Feline immunodeficiency virus (FIV) is one of the most common infectious diseases in cats around the world. The virus attacks the cat’s immune system, leaving the cat vulnerable to other infections. Cats infected with FIV may appear normal for years before they eventually suffer from immune deficiency. A compromised immune system allows normally harmless microorganisms - bacteria, viruses, protozoa, and fungi found in the everyday environment - to potentially cause severe illnesses in these FIV-infected cats.
The primary modes of FIV transmission are deep bite wounds and scratches, where the infected cat’s saliva enters the other cat’s bloodstream. FIV may also be transmitted from pregnant females to their offspring in utero though it is rather rare.
FIV is slow acting, and the signs of infection may not be apparent until years after the initial infection occurred. In the early phase of infection, also known as the acute phase (1 to 3 months after the initial infection), symptoms like temporary enlargement of lymph nodes and fever may be observed. This phase of infection may be very mild and is often missed by owners or attributed to other causes of fever. As the virus continues to spread through the immune system, cats will enter a progressive immuno-compromised state during which other secondary infections may occur. Most illness related to FIV is not from the FIV virus itself, but from these secondary infections. These secondary infections commonly cause other illnesses and health complications.
Even though there is currently no definitive cure for FIV, cats infected with FIV can live very normal, healthy lives for many years if managed appropriately. For a healthy cat diagnosed with FIV, the most important management goals are to reduce her risk of acquiring secondary infections and prevent the spread of FIV to other cats. Most vets would caution against feeding a raw diet to minimize the risk of food-borne bacterial and parasitic infections. Selected immune-boosting supplements like this NaturVet Mushroom Max with Turkey Tail (Advanced Immunity Support) Supplements for Dogs & Cats can be used to prevent secondary infections. Please discuss with your vet the best diet and supplements for your cat.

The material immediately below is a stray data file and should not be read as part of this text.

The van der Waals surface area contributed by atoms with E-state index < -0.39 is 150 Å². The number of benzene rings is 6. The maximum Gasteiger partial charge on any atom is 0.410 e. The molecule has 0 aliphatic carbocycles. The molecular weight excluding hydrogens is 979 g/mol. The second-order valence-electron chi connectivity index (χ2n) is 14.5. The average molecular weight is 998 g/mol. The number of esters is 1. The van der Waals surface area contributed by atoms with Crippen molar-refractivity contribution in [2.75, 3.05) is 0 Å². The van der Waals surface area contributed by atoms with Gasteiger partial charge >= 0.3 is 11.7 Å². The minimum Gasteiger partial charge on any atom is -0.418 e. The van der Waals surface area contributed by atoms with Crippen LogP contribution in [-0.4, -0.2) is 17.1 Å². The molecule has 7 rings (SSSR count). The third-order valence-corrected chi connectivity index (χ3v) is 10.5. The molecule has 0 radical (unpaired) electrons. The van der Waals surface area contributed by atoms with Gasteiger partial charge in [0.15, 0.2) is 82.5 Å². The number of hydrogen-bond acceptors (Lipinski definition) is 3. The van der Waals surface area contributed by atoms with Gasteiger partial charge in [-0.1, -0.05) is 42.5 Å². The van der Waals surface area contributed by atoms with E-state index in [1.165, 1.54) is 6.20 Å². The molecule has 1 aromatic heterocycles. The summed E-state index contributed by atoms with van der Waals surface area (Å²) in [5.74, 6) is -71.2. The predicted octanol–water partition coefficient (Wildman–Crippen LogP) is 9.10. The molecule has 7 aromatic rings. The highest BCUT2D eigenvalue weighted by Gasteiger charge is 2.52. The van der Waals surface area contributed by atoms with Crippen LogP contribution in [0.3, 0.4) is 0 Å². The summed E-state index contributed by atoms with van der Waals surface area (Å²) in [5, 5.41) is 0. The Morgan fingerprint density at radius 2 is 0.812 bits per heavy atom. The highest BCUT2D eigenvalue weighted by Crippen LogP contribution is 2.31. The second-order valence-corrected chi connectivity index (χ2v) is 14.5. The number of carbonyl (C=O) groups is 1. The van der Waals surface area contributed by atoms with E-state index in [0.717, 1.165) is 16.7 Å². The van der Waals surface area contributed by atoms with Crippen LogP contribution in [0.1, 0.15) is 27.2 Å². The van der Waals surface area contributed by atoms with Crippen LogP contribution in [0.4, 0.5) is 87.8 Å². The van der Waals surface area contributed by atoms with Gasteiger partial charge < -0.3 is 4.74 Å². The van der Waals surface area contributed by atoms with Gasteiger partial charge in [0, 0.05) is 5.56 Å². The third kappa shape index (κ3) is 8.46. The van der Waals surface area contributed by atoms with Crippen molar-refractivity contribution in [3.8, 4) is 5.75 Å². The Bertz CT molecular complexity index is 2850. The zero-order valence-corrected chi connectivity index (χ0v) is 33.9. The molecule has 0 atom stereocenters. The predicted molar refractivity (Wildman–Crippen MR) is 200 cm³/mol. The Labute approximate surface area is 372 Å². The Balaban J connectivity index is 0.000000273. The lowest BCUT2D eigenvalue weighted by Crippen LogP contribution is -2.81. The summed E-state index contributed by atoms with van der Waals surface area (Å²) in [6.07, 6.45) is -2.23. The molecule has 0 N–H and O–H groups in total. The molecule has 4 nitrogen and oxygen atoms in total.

Feline Leukemia Virus (FeLV)
The Feline leukemia virus is a retrovirus that infects cats. The virus causes anaemia (low red blood cell level), leukemia and other cancers, and immunodeficiency. Like FIV, FeLV also suppresses the immune system and predisposes cats to other deadly infections. FeLV is passed from one cat to another through saliva, blood, and to some extent, urine, and faeces. For indoor-only cats, the risk of contracting FeLV is very low. Cats in catteries are more at risk, especially if they share water and food dishes, and litter boxes. Contracting the virus is not a death sentence. However, proper care and disease management are necessary as the infected cat’s immune system is compromised. This predisposes the cat to secondary infections and other potentially fatal illnesses.
With FeLV, prevention is the best treatment. FeLV vaccines are available in the market. However, in Singapore, the vaccine is a non-core vaccine and is only recommended for cats with an increased risk of exposure. Indoor-only cats do not normally require the vaccine. If your cat does venture outdoors and may encounter other cats, you may want to consider getting your kitty vaccinated. Your veterinarian is the best person to advise on FeLV vaccination.
Symptoms of FeLV include:
Loss of appetite
Progressive weight loss, followed by severe wasting in the late stages
Enlarged lymph nodes
Pale gums and other mucus membranes (signs of anaemia)
Inflammation of the gums (gingivitis) and mouth (stomatitis)
Frequent infections of the skin, urinary bladder, and upper respiratory tract
Seizures and other neurological disorders
For the wellbeing of your feline friends, it’s important to keep these illnesses in mind and do preventions regularly. Do not neglect kitty’s annual vet checkup and consult the veterinarian on the best vaccination program for your pet. As with any illnesses, prevention is always better than cure. If you suspect your cat is sick, take her to the vet as soon as possible.
Katherine is a Pet Nutrition Specialist and GDP’s Pet Wellness Advisor. She is committed to helping pet owners make informed dietary and lifestyle choices in nurturing healthy pets. Katherine is also a practicing Nutritional Therapist (human nutrition) and has been helping hundreds of clients to heal naturally with nutrients.